Perhaps the most important part of healing from this trauma will be helping our community to feel less isolated and to restore a sense of collective power. In states of trauma, we feel that we have no control over our lives and our bodies. In states of empowerment, we sense restored choice and a voice to say yes and no. We regain our sense of self-determination.
Here are a few ideas to share with your community:
- Encourage people to talk about their feelings and reactions within circles of friends and family with whom they feel safe. This could be a communal project or just happen informally.
- Expressive writing can be a powerful means to process and gain perspective on a distressing situation. In the spirit of restorative justice, individuals and communities might try composing letters, which will never be received, to the victims or to a particular victim of the attack to convey their sorrow and outrage. Some may even try writing to the murderer himself to confront him with the pain he has caused.
- Making meaning out of trauma: taking positive action. Perhaps nothing is as collectively healing as committing to new forms of activism to honor the victims and restore a sense of power and meaning for communities. As Jewish leaders, we can create forums in which our communities may begin to build something sacred out of this terrible shattering.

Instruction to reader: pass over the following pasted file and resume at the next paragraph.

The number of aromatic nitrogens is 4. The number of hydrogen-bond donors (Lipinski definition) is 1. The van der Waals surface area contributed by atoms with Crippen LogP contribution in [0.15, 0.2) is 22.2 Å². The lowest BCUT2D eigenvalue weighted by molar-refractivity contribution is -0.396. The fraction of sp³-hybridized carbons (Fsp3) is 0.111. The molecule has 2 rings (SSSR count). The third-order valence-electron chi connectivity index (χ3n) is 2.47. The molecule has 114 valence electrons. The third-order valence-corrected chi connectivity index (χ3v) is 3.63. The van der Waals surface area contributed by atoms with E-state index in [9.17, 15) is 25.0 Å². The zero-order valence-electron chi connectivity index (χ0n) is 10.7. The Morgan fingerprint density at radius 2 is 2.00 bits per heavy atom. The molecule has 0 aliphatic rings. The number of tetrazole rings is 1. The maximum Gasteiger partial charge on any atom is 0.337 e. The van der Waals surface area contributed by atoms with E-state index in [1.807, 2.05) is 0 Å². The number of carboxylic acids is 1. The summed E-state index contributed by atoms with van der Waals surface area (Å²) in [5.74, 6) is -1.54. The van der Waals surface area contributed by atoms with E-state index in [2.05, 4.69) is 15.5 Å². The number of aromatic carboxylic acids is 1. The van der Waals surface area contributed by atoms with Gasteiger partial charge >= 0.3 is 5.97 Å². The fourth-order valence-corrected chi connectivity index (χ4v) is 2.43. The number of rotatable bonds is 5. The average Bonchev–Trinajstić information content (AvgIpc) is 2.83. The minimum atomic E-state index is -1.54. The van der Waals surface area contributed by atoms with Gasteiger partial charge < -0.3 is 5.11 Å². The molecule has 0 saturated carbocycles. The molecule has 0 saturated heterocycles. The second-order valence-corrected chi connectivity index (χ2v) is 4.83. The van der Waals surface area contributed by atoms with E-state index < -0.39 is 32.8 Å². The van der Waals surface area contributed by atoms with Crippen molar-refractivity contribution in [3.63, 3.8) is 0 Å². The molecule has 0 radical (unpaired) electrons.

Rabbinical Student at Yeshivat Chovevei Torah in Riverdale, NY
That moment when Moshe turned on his iPhone after all those blissful days up on Sinai and realized that if you want to receive the Torah, you better prepare yourself to walk down the Mountain.
What should have been the sound of dancing, what should have been the sound of celebration, suddenly became the sound of gunshot and war. Ringing through Moshe’s ears.
The commentaries debate whether he was protecting the Torah from the People or the People from the Torah, but either way, he must have been shocked to realize that Holy Word in the hands of an unholy humanity can lead to some pretty horrible things.
So his calling was to smash the Tablets.
Ours is far more difficult: somehow piecing them back together.
Sharon Mars, Associate Rabbi of Temple Israel in Columbus, OH
An Interfaith prayer I wrote and shared at a special service on Tuesday:
God of Love,
Source of Love,
Creator of Love—